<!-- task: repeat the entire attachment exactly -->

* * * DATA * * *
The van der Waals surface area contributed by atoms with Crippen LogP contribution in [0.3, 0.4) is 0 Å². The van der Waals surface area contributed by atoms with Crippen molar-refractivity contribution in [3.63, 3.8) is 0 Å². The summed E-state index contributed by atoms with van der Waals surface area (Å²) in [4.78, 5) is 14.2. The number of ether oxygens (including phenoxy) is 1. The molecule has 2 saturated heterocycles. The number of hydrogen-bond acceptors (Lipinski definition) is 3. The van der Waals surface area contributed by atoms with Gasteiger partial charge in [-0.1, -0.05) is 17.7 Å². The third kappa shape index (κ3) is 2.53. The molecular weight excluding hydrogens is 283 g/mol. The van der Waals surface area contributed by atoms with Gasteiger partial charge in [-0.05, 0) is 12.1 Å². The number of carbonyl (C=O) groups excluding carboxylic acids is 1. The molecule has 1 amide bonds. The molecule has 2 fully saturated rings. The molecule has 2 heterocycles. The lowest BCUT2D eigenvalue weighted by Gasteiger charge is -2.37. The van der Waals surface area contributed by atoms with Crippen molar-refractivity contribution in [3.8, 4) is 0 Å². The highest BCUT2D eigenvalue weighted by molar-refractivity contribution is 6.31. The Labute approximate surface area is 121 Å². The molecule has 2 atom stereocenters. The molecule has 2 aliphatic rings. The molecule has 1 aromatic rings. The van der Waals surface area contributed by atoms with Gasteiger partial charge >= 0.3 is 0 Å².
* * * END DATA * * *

The van der Waals surface area contributed by atoms with Crippen LogP contribution in [0.3, 0.4) is 0 Å². The van der Waals surface area contributed by atoms with Crippen molar-refractivity contribution in [3.63, 3.8) is 0 Å². The summed E-state index contributed by atoms with van der Waals surface area (Å²) in [4.78, 5) is 14.2. The number of ether oxygens (including phenoxy) is 1. The molecule has 2 saturated heterocycles. The number of hydrogen-bond acceptors (Lipinski definition) is 3. The van der Waals surface area contributed by atoms with Gasteiger partial charge in [-0.1, -0.05) is 17.7 Å². The third kappa shape index (κ3) is 2.53. The molecular weight excluding hydrogens is 283 g/mol. The van der Waals surface area contributed by atoms with Gasteiger partial charge in [-0.05, 0) is 12.1 Å². The number of carbonyl (C=O) groups excluding carboxylic acids is 1. The molecule has 1 amide bonds. The molecule has 2 fully saturated rings. The molecule has 2 heterocycles. The lowest BCUT2D eigenvalue weighted by Gasteiger charge is -2.37. The van der Waals surface area contributed by atoms with Crippen molar-refractivity contribution in [3.8, 4) is 0 Å². The highest BCUT2D eigenvalue weighted by molar-refractivity contribution is 6.31. The Labute approximate surface area is 121 Å². The molecule has 2 atom stereocenters. The molecule has 2 aliphatic rings. The molecule has 1 aromatic rings. The van der Waals surface area contributed by atoms with Gasteiger partial charge >= 0.3 is 0 Å².